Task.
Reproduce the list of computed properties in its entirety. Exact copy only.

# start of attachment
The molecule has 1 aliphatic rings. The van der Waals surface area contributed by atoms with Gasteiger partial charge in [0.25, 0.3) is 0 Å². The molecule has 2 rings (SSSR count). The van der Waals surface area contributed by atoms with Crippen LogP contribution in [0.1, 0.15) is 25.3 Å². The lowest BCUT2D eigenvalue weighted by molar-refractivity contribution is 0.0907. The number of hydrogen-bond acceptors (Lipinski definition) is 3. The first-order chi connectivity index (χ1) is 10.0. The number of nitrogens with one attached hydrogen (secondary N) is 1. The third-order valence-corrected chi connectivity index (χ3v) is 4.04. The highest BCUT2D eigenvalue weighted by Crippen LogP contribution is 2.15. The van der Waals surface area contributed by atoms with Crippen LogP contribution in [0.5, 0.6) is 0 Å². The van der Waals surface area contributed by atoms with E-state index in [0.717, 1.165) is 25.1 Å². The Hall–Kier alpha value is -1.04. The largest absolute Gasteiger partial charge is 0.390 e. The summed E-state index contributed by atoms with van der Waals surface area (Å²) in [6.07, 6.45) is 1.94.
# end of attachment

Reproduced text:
The molecule has 1 aliphatic rings. The van der Waals surface area contributed by atoms with Gasteiger partial charge in [0.25, 0.3) is 0 Å². The molecule has 2 rings (SSSR count). The van der Waals surface area contributed by atoms with Crippen LogP contribution in [0.1, 0.15) is 25.3 Å². The lowest BCUT2D eigenvalue weighted by molar-refractivity contribution is 0.0907. The number of hydrogen-bond acceptors (Lipinski definition) is 3. The first-order chi connectivity index (χ1) is 10.0. The number of nitrogens with one attached hydrogen (secondary N) is 1. The third-order valence-corrected chi connectivity index (χ3v) is 4.04. The highest BCUT2D eigenvalue weighted by Crippen LogP contribution is 2.15. The van der Waals surface area contributed by atoms with Crippen LogP contribution in [0.5, 0.6) is 0 Å². The van der Waals surface area contributed by atoms with E-state index in [0.717, 1.165) is 25.1 Å². The Hall–Kier alpha value is -1.04. The largest absolute Gasteiger partial charge is 0.390 e. The summed E-state index contributed by atoms with van der Waals surface area (Å²) in [6.07, 6.45) is 1.94.